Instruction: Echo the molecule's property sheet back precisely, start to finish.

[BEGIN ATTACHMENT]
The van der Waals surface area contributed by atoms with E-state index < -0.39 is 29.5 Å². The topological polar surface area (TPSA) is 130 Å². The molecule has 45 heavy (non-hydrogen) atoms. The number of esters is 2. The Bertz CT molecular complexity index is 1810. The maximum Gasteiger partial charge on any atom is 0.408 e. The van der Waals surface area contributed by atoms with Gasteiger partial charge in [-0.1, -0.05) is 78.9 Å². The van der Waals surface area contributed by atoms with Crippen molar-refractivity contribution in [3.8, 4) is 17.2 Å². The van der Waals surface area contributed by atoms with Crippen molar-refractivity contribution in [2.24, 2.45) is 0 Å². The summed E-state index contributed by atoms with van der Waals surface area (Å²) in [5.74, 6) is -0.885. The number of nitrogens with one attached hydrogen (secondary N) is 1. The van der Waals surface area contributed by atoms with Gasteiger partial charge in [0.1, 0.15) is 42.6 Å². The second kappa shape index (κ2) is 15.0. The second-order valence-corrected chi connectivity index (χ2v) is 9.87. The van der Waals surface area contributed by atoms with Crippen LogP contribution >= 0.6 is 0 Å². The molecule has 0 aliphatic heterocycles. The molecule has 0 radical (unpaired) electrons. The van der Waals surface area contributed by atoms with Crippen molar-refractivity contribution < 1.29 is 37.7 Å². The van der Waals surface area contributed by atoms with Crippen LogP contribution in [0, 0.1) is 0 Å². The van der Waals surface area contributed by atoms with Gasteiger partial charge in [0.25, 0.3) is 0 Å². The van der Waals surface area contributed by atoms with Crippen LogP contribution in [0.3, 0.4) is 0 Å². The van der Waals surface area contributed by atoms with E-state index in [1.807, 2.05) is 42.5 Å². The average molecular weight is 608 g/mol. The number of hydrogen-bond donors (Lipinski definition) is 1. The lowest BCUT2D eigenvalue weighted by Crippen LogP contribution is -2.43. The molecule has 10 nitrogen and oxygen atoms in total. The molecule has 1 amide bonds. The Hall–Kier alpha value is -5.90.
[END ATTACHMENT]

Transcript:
The van der Waals surface area contributed by atoms with E-state index < -0.39 is 29.5 Å². The topological polar surface area (TPSA) is 130 Å². The molecule has 45 heavy (non-hydrogen) atoms. The number of esters is 2. The Bertz CT molecular complexity index is 1810. The maximum Gasteiger partial charge on any atom is 0.408 e. The van der Waals surface area contributed by atoms with Gasteiger partial charge in [-0.1, -0.05) is 78.9 Å². The van der Waals surface area contributed by atoms with Crippen molar-refractivity contribution in [3.8, 4) is 17.2 Å². The van der Waals surface area contributed by atoms with Crippen molar-refractivity contribution in [2.24, 2.45) is 0 Å². The summed E-state index contributed by atoms with van der Waals surface area (Å²) in [5.74, 6) is -0.885. The number of nitrogens with one attached hydrogen (secondary N) is 1. The van der Waals surface area contributed by atoms with Gasteiger partial charge in [0.1, 0.15) is 42.6 Å². The second kappa shape index (κ2) is 15.0. The second-order valence-corrected chi connectivity index (χ2v) is 9.87. The van der Waals surface area contributed by atoms with Crippen LogP contribution >= 0.6 is 0 Å². The molecule has 0 aliphatic heterocycles. The molecule has 0 radical (unpaired) electrons. The van der Waals surface area contributed by atoms with Crippen molar-refractivity contribution < 1.29 is 37.7 Å². The van der Waals surface area contributed by atoms with Crippen LogP contribution in [0, 0.1) is 0 Å². The van der Waals surface area contributed by atoms with Gasteiger partial charge in [0.25, 0.3) is 0 Å². The van der Waals surface area contributed by atoms with Crippen LogP contribution in [0.3, 0.4) is 0 Å². The van der Waals surface area contributed by atoms with E-state index in [1.807, 2.05) is 42.5 Å². The average molecular weight is 608 g/mol. The number of hydrogen-bond donors (Lipinski definition) is 1. The lowest BCUT2D eigenvalue weighted by Crippen LogP contribution is -2.43. The molecule has 10 nitrogen and oxygen atoms in total. The molecule has 1 amide bonds. The Hall–Kier alpha value is -5.90.